University of Cambridge, United Kingdom
Dr. Aiden is a Psychometrician at The Psychometrics Centre, University of Cambridge. He completed his PhD in Psychology at the University of Cambridge in 2018, having graduated in 2014 with a Distinction MPhil in Social and Developmental Psychology. Aiden is involved in modelling latent factors in psychological scales and educational assessment using IRT and MIRT models. His primary research looks at ways of automating the design of new items with predictable characteristics through approaches such as crowdsourcing, rule-based and machine learning algorithms. Aiden is concerned with understanding the intersection of human and machine intelligence and assessing the impact of explainable algorithms. He has conducted extensive research on explanatory IRT models.
Professional item writers usually create educational items manually. Even though there are strict guidelines in the item development process, a large percentage of items are often discarded after empirical analysis, which is costly and time-consuming for test publishers. Furthermore, the increased application of remote online testing via modern day technology (e.g. computer, smartphone, tablets) have made it easier than ever for test-takers to compromise test security and increase the risk of exposing the items. How can we improve the efficiency of the item development process and ensure that there are sufficient items with excellent psychometric properties in the item bank without incurring a higher significant cost? Automatic Item Generation (AIG) is an emergent discipline that uses computational means to create new items on-the-fly with the goal of producing items with acceptable psychometric properties. In this talk, I will briefly cover a variety of AIG techniques and the challenges of using such approaches. I will showcase several automatic item generators that have been developed at the Cambridge Psychometric Centre which are used for psychological and educational testing purposes. I will discuss the empirical methods (exploratory IRT) that are employed to analyse items developed through such means. Finally, I will conclude by suggesting future directions in AIG research such as the involvement of crowd-sourcing and machine learning models.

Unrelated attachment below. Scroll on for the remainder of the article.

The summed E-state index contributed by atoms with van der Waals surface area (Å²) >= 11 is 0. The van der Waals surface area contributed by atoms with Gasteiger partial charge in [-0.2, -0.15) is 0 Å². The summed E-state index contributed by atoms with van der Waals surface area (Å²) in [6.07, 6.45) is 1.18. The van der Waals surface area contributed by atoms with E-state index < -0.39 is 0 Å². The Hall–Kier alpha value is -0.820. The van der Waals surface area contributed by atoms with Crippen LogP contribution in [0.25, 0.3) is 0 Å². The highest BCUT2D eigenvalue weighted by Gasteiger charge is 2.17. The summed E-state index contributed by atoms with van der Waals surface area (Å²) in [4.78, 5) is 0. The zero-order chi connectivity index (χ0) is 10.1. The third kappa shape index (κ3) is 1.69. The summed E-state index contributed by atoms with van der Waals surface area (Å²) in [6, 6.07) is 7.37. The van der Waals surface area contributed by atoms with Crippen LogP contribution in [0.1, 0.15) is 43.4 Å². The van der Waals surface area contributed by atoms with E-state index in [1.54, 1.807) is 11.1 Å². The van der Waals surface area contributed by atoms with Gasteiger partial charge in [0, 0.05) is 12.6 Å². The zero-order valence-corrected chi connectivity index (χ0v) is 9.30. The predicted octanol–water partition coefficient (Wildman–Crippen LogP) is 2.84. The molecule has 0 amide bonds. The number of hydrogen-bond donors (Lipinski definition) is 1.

Submission Deadline - January 01, 2019
Author Notification - January 25, 2019
Final Manuscript - February 07, 2019
Submission Deadline Second Cycle - February 25, 2019
Conference - 27th to 29th March 2019
The ICFE conference proceedings will be submitted to Scopus for indexing (ISSN: 2631-8458)